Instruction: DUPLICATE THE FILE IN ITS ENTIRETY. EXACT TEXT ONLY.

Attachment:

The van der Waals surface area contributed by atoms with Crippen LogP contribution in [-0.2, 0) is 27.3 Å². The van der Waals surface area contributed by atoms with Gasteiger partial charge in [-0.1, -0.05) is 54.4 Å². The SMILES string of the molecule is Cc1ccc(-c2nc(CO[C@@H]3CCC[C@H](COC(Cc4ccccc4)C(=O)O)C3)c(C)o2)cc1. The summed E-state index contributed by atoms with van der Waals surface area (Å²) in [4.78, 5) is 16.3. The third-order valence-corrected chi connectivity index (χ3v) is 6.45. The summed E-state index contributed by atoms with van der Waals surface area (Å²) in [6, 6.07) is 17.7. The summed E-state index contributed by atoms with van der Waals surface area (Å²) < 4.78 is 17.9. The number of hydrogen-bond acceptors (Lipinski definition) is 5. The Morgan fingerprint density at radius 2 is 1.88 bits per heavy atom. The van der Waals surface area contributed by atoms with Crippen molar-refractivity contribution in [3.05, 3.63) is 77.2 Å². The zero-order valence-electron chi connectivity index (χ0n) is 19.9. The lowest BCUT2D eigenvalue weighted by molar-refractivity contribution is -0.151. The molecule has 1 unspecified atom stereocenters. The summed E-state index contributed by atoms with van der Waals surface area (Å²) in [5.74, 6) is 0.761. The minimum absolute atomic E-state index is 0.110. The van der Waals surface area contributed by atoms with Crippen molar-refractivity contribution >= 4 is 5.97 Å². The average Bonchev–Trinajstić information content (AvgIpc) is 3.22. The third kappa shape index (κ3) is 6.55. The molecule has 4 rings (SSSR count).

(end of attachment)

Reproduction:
The van der Waals surface area contributed by atoms with Crippen LogP contribution in [-0.2, 0) is 27.3 Å². The van der Waals surface area contributed by atoms with Gasteiger partial charge in [-0.1, -0.05) is 54.4 Å². The SMILES string of the molecule is Cc1ccc(-c2nc(CO[C@@H]3CCC[C@H](COC(Cc4ccccc4)C(=O)O)C3)c(C)o2)cc1. The summed E-state index contributed by atoms with van der Waals surface area (Å²) in [4.78, 5) is 16.3. The third-order valence-corrected chi connectivity index (χ3v) is 6.45. The summed E-state index contributed by atoms with van der Waals surface area (Å²) in [6, 6.07) is 17.7. The summed E-state index contributed by atoms with van der Waals surface area (Å²) < 4.78 is 17.9. The number of hydrogen-bond acceptors (Lipinski definition) is 5. The Morgan fingerprint density at radius 2 is 1.88 bits per heavy atom. The van der Waals surface area contributed by atoms with Crippen molar-refractivity contribution in [3.05, 3.63) is 77.2 Å². The zero-order valence-electron chi connectivity index (χ0n) is 19.9. The lowest BCUT2D eigenvalue weighted by molar-refractivity contribution is -0.151. The molecule has 1 unspecified atom stereocenters. The summed E-state index contributed by atoms with van der Waals surface area (Å²) in [5.74, 6) is 0.761. The minimum absolute atomic E-state index is 0.110. The van der Waals surface area contributed by atoms with Crippen molar-refractivity contribution >= 4 is 5.97 Å². The average Bonchev–Trinajstić information content (AvgIpc) is 3.22. The third kappa shape index (κ3) is 6.55. The molecule has 4 rings (SSSR count).